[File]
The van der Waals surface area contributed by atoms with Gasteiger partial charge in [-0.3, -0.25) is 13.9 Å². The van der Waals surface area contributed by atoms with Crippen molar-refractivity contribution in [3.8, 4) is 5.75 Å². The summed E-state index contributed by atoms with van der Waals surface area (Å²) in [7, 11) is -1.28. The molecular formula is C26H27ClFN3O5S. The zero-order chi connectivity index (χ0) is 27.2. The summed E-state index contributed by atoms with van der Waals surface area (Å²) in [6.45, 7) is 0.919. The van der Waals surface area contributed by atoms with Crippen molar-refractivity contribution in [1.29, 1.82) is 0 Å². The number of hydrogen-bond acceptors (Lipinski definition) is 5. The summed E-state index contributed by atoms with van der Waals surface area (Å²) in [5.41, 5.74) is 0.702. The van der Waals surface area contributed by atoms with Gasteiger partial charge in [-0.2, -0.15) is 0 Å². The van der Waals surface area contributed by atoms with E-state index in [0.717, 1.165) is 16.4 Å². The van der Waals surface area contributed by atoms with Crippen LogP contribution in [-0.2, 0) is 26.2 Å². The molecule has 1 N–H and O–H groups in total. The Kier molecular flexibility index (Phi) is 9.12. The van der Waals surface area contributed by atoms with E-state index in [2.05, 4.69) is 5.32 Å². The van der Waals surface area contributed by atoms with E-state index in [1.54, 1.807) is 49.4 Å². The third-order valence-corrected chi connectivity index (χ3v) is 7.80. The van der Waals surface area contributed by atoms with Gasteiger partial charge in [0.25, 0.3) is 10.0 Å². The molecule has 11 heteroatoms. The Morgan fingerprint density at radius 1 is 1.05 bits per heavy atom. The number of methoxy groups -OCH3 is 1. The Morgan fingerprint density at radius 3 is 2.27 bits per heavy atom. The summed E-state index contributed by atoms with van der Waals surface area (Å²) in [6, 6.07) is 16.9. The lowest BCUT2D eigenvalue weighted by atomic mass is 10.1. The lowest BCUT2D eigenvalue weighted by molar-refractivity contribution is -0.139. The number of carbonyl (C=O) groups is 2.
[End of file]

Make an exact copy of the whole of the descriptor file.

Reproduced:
The van der Waals surface area contributed by atoms with Gasteiger partial charge in [-0.3, -0.25) is 13.9 Å². The van der Waals surface area contributed by atoms with Crippen molar-refractivity contribution in [3.8, 4) is 5.75 Å². The summed E-state index contributed by atoms with van der Waals surface area (Å²) in [7, 11) is -1.28. The molecular formula is C26H27ClFN3O5S. The zero-order chi connectivity index (χ0) is 27.2. The summed E-state index contributed by atoms with van der Waals surface area (Å²) in [6.45, 7) is 0.919. The van der Waals surface area contributed by atoms with Crippen molar-refractivity contribution in [1.29, 1.82) is 0 Å². The number of hydrogen-bond acceptors (Lipinski definition) is 5. The summed E-state index contributed by atoms with van der Waals surface area (Å²) in [5.41, 5.74) is 0.702. The van der Waals surface area contributed by atoms with Gasteiger partial charge in [-0.2, -0.15) is 0 Å². The van der Waals surface area contributed by atoms with E-state index in [0.717, 1.165) is 16.4 Å². The van der Waals surface area contributed by atoms with Crippen LogP contribution in [-0.2, 0) is 26.2 Å². The molecule has 1 N–H and O–H groups in total. The Kier molecular flexibility index (Phi) is 9.12. The van der Waals surface area contributed by atoms with E-state index in [2.05, 4.69) is 5.32 Å². The van der Waals surface area contributed by atoms with E-state index in [1.54, 1.807) is 49.4 Å². The third-order valence-corrected chi connectivity index (χ3v) is 7.80. The van der Waals surface area contributed by atoms with Gasteiger partial charge in [0.25, 0.3) is 10.0 Å². The molecule has 11 heteroatoms. The Morgan fingerprint density at radius 1 is 1.05 bits per heavy atom. The number of methoxy groups -OCH3 is 1. The Morgan fingerprint density at radius 3 is 2.27 bits per heavy atom. The summed E-state index contributed by atoms with van der Waals surface area (Å²) in [6, 6.07) is 16.9. The lowest BCUT2D eigenvalue weighted by atomic mass is 10.1. The lowest BCUT2D eigenvalue weighted by molar-refractivity contribution is -0.139. The number of carbonyl (C=O) groups is 2.